Don’t Let Storm Water Run Off With Your Time and Money!
What the Construction Industry Should Know About Storm Water in Our Community
The construction industry plays an important role in improving our community’s quality of life by not only providing new development, but also protecting our streams and rivers through smart business practices that prevent pollution from leaving construction sites.
Storm water runoff leaving construction sites can carry pollutants such as dirt, construction debris, oil, and paint off-site and into storm drains. In our community, storm drains carry storm water runoff directly to local creeks, streams, and rivers with no treatment. Developers, contractors, and home builders can help to prevent stormwater pollution by taking the following steps.
- Comply with storm water permit requirements.
- Practice erosion control and pollution prevention practices to keep construction sites “clean”.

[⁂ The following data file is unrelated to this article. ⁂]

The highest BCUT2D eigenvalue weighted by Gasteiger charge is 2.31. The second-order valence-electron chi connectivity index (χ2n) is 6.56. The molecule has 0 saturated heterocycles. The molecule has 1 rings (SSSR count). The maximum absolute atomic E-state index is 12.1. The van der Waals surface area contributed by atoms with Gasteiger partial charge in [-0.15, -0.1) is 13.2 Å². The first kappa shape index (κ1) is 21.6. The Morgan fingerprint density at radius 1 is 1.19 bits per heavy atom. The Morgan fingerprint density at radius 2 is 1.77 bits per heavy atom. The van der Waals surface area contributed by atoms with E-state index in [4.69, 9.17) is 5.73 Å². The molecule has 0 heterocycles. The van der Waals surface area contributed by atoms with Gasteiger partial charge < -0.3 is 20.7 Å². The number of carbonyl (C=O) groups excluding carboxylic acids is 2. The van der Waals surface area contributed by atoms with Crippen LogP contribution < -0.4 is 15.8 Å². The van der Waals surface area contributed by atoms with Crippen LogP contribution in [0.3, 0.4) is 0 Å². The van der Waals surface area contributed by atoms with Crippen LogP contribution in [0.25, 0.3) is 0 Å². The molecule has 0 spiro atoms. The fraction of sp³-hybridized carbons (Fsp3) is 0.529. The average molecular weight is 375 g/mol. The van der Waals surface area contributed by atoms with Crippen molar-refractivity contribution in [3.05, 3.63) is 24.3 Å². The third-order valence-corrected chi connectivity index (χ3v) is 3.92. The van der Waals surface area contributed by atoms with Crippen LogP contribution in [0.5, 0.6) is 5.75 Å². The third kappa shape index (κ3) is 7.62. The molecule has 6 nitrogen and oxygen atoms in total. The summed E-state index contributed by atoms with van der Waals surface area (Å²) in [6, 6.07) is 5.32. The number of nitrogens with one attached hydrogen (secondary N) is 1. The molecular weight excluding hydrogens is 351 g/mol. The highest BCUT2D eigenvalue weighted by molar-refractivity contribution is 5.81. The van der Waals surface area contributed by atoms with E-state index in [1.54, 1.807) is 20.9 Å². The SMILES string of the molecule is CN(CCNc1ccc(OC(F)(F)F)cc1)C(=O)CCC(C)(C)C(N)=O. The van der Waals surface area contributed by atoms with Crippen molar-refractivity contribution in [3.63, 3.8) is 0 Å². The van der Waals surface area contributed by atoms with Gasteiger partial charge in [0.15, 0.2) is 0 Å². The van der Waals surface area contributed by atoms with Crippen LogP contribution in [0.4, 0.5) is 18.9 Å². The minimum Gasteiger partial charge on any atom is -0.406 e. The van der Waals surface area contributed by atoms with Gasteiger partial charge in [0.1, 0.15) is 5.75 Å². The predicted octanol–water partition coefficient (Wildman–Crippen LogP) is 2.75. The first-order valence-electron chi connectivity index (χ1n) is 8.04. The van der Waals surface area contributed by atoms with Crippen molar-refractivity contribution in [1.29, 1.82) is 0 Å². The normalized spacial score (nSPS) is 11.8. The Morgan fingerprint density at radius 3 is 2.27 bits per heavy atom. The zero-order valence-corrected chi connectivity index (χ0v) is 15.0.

- Conduct advanced planning and training to ensure proper implementation on site.
Storm Water Permit Requirements for Construction Activity
Planning and permitting requirements exist for construction activities. These requirements are intended to minimize storm water pollutants leaving construction sites.
- Pennsylvania’s Erosion and Sediment Pollution Control Program (25 Pa. Code, Chapter 102) requires Erosion and Sediment Control plans for all Earth disturbing activities.
- The National Pollutant Discharge Elimination System (NPDES) Permit Program requires that construction activities disturbing greater than one acre submit a notice for intent for coverage under a general NPDES permit.
Knowing your requirements before starting a project and following them during construction can save you time and money, and demonstrate that you are a partner in improving our communities quality of life. For more information about these programs, contact your local county conservation district office for the department of environmental protection.
What is Storm Water?
Storm water is water from precipitation that flows across the ground and pavement when it rains or when snow and ice melt. The water seeps into the ground or drains into water commonly called storm sewers. These are the drains you see at street corners are at low points on the sides of the streets, collectively, the draining water is called storm water runoff.